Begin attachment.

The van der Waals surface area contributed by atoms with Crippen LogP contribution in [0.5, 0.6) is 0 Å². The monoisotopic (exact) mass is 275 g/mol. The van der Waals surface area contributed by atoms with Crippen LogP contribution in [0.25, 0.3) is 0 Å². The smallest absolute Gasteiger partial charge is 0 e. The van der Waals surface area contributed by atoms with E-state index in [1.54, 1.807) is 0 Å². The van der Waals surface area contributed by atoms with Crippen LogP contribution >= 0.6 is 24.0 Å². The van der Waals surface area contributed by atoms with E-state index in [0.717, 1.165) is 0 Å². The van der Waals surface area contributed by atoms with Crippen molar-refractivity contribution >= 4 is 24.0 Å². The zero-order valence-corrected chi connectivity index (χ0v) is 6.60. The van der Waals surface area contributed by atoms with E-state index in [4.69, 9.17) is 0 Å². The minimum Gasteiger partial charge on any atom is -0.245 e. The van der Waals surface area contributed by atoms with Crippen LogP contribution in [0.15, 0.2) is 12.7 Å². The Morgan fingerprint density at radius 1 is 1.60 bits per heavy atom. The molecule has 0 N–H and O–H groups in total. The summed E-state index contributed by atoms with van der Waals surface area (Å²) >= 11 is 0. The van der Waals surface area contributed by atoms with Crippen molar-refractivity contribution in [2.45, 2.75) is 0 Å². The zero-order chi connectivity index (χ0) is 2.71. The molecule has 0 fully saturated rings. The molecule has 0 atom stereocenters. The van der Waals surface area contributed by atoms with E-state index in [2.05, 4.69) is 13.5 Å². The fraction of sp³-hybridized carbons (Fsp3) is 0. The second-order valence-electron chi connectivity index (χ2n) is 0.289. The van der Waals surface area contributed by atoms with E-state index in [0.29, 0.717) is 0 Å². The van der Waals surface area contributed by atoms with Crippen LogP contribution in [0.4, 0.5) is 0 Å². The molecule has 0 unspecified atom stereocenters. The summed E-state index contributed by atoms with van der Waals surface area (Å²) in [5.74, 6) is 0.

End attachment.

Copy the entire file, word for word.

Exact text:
The van der Waals surface area contributed by atoms with Crippen LogP contribution in [0.5, 0.6) is 0 Å². The monoisotopic (exact) mass is 275 g/mol. The van der Waals surface area contributed by atoms with Crippen LogP contribution in [0.25, 0.3) is 0 Å². The smallest absolute Gasteiger partial charge is 0 e. The van der Waals surface area contributed by atoms with E-state index in [1.54, 1.807) is 0 Å². The van der Waals surface area contributed by atoms with Crippen LogP contribution >= 0.6 is 24.0 Å². The van der Waals surface area contributed by atoms with E-state index in [0.717, 1.165) is 0 Å². The van der Waals surface area contributed by atoms with Crippen molar-refractivity contribution >= 4 is 24.0 Å². The zero-order valence-corrected chi connectivity index (χ0v) is 6.60. The van der Waals surface area contributed by atoms with E-state index in [4.69, 9.17) is 0 Å². The minimum Gasteiger partial charge on any atom is -0.245 e. The van der Waals surface area contributed by atoms with Crippen LogP contribution in [0.15, 0.2) is 12.7 Å². The Morgan fingerprint density at radius 1 is 1.60 bits per heavy atom. The molecule has 0 N–H and O–H groups in total. The summed E-state index contributed by atoms with van der Waals surface area (Å²) >= 11 is 0. The van der Waals surface area contributed by atoms with Crippen molar-refractivity contribution in [2.45, 2.75) is 0 Å². The zero-order chi connectivity index (χ0) is 2.71. The molecule has 0 fully saturated rings. The molecule has 0 atom stereocenters. The van der Waals surface area contributed by atoms with E-state index in [2.05, 4.69) is 13.5 Å². The fraction of sp³-hybridized carbons (Fsp3) is 0. The second-order valence-electron chi connectivity index (χ2n) is 0.289. The van der Waals surface area contributed by atoms with E-state index in [0.29, 0.717) is 0 Å². The van der Waals surface area contributed by atoms with Crippen LogP contribution in [0.4, 0.5) is 0 Å². The molecule has 0 unspecified atom stereocenters. The summed E-state index contributed by atoms with van der Waals surface area (Å²) in [5.74, 6) is 0.